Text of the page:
How colouring helped to make me a better writer
One reason I like colouring is because sometimes I hate writing.
Don’t get me wrong. MOST of the time, I love it. My passion for it was so strong that I decided to make it my primary source of income. It should come as no surprise then, that there are some moments when writing feels slightly less passionate and a little bit more job-like.
It’s these same moments, the less passionate, more job-like ones, that tend to bring me the most anxiety. When I write for myself, I feel a lot less pressure. After all, I’m not paying myself for the work I put out. If I feel like something is garbage, well, I can hide it in a Google Doc somewhere and never think about it again.
When I write for clients or for a project that is particularly meaningful to me, I feel a lot more pressure to produce great quality work. My writing becomes a reflection of me, and that reputation is something I value very much.
Unfortunately, for us writers, creativity is not something we can just turn on or off. We are often plagued with the idea that we either ‘possess’ it or we don’t. I watched a particularly relevant TED Talk the other day by Elizabeth Gilbert, the author of the very famous ‘Eat, Pray, Love’. After receiving ridiculous amounts of success from that book, she was haunted by the notion that her greatest achievement was behind her. She understood, suddenly, this dark place that creative geniuses can sometimes find themselves in:
“We’ve come to accept that creativity and suffering are somehow inherently linked, and that artistry, in the end, will almost always lead to utter anguish.”
(Take a second to watch the full talk here. It’s pretty great.)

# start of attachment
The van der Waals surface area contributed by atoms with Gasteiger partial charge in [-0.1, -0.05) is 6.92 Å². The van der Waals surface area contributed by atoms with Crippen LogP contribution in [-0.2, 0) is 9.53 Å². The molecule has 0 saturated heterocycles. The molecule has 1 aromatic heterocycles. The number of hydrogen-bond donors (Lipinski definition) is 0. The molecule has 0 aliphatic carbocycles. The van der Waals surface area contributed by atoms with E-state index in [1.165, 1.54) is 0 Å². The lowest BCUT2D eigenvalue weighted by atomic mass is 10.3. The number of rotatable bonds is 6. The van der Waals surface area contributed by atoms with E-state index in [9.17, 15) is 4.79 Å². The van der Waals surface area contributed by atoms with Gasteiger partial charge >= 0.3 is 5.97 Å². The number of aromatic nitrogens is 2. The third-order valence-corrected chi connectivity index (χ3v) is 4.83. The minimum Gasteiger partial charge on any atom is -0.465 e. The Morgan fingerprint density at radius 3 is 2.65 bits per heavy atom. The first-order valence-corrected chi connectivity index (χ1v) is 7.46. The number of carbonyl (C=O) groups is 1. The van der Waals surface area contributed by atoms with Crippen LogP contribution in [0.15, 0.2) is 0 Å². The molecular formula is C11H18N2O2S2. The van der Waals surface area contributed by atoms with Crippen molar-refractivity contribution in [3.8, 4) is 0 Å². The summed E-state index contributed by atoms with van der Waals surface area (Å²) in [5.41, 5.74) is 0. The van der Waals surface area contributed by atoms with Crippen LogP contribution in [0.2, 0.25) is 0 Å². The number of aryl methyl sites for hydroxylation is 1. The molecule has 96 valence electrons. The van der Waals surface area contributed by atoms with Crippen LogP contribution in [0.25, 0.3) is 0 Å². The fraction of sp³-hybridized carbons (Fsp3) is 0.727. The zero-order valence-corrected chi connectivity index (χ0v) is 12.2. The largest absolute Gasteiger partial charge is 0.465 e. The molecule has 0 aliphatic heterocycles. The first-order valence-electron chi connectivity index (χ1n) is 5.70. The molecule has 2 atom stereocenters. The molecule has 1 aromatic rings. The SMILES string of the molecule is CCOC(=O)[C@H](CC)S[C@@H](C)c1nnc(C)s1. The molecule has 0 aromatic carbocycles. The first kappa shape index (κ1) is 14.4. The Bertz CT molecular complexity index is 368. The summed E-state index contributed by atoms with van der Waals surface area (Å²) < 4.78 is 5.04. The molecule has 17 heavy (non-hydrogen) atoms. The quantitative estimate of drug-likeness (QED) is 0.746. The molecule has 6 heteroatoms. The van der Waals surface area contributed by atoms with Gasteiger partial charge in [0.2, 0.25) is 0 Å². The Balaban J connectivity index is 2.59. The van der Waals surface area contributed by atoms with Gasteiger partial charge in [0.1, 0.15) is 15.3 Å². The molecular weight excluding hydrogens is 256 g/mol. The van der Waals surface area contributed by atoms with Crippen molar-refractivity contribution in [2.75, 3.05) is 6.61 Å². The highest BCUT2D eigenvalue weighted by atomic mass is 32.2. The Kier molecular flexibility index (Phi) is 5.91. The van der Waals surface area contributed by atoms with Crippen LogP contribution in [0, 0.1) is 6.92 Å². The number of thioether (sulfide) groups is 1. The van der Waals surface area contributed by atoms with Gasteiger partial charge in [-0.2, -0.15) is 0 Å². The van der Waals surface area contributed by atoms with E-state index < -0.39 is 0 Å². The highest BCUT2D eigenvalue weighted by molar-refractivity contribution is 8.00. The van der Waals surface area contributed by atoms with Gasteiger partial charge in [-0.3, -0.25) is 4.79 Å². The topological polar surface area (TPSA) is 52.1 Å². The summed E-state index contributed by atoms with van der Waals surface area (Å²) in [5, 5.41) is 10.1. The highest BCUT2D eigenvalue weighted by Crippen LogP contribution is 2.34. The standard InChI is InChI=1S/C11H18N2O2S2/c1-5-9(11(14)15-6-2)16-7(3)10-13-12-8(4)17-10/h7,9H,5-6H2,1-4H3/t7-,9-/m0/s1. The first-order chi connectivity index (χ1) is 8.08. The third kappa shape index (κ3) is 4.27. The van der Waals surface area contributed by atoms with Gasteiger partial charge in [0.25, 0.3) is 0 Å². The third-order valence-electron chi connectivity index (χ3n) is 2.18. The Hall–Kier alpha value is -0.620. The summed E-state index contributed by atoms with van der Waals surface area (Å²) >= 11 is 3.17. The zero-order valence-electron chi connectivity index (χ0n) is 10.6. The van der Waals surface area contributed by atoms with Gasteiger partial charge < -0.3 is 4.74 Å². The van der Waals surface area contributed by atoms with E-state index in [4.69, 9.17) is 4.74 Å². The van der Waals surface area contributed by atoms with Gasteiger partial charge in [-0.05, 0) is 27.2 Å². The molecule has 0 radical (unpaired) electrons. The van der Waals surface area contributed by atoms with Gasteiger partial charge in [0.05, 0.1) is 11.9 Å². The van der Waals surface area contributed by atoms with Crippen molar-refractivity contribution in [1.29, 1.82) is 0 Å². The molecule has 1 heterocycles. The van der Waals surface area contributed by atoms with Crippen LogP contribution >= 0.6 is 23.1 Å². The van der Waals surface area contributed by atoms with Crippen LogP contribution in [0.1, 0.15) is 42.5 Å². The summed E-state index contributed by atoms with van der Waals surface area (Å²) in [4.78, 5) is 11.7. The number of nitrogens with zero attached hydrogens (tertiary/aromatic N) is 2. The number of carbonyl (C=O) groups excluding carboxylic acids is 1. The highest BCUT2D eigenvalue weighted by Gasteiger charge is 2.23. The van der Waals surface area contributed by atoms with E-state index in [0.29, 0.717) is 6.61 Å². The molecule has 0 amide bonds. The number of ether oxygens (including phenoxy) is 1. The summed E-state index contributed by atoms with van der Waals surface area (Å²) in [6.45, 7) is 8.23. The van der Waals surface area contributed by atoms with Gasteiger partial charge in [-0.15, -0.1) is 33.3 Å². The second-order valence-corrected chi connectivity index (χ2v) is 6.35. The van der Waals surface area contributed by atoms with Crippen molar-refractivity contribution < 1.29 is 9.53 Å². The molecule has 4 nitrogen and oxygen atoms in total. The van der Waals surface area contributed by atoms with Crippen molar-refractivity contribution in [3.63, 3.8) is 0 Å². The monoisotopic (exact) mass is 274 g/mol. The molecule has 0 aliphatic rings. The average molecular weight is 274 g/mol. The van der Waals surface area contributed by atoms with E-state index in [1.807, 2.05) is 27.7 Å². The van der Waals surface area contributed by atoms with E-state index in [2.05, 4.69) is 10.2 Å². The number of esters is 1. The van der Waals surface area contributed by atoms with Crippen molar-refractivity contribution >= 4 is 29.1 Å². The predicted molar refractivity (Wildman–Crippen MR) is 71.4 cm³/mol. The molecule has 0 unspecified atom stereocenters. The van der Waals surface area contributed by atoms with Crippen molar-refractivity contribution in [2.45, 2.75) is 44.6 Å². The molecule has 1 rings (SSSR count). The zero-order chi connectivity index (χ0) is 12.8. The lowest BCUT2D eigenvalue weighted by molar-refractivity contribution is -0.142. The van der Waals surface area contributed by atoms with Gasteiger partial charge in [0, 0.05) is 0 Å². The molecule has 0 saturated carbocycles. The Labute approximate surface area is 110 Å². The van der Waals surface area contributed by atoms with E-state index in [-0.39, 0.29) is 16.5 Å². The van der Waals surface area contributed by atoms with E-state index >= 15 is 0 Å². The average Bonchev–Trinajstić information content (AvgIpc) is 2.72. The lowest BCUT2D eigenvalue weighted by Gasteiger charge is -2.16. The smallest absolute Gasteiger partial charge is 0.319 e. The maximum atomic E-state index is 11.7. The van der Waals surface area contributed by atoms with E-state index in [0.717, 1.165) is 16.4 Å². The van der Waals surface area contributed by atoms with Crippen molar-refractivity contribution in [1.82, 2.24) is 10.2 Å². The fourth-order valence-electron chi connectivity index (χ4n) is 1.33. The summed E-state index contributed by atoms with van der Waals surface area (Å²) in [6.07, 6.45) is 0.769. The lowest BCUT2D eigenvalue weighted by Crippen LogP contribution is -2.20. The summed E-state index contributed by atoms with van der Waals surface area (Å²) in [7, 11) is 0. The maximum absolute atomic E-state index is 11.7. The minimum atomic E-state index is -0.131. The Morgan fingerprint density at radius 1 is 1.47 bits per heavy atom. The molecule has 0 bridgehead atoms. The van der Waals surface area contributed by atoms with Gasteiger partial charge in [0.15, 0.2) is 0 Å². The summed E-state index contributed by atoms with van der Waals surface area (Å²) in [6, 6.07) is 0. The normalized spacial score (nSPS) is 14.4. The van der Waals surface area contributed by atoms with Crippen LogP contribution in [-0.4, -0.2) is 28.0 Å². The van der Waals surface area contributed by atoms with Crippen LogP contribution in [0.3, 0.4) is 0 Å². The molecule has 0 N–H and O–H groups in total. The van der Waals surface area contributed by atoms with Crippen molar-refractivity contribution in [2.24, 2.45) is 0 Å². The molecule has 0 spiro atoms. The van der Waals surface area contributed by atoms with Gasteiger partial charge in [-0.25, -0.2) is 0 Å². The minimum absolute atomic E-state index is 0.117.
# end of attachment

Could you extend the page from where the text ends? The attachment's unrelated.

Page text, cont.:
Creative ‘genius’, colouring, the ancient Romans and me
In her TED Talk, Elizabeth Gilbert described how the ancient Romans believed creative geniuses to be physical entities that lived in the walls, not within individuals of remarkable insight or ability.
When you take the genius out, it releases all this anxiety associated with the process. It gives you a little more control to embrace your creativity or keep it living in the walls for now. Creativity can become a collaboration/conversation when you want it to. You and your creative genius are a team. All you have to do is show up for your part of the job.
So what does this have to do with colouring? When I first started colouring, it wasn’t because of any rumored health benefits. It just looked fun! (This colouring book by Arttapi, in particular, is BEAUTIFUL.)
I LOVE bright colours, and my colouring books became an excuse to splash them against each other, unapologetically.
I found myself looking forward to when the work day would be done, and I could retreat to a little nook in a cafe somewhere, colouring pencils in tow and simply breathe.
There, I wouldn’t feel the stress or pressure to produce great writing. I had one simple task in front of me, and it demanded nothing of me. I felt at peace, and almost always, when I finally returned to my workspace, I was renewed and refreshed. The act of writing became that much easier and more fluid.
Turns out, there is some science to this. I like scientific validation. It helps reinforce that I’m not just drinking some giant, trendy bowl of Kool-Aid, that there’s a good reason why I’m particularly drawn to something.
According to Dr. Rodski, a neuropsychologist, “the inability to focus is often a symptom of anxiety or stress. Colouring elicits a relaxing mindset, similar to what you would achieve through meditation. Like meditation, colouring allows us to switch off our brains from other thoughts and focus on the moment. Tasks with predictable results, such as colouring or knitting, can often be calming.”
My creative genius, a spunky and feisty broad I’m sure, likes to visit me in this state of mind. For me, finding a pleasant place to camp out and colour away my stress is my way of showing up for my part of the job.
And I think it’s made me a better writer because of it.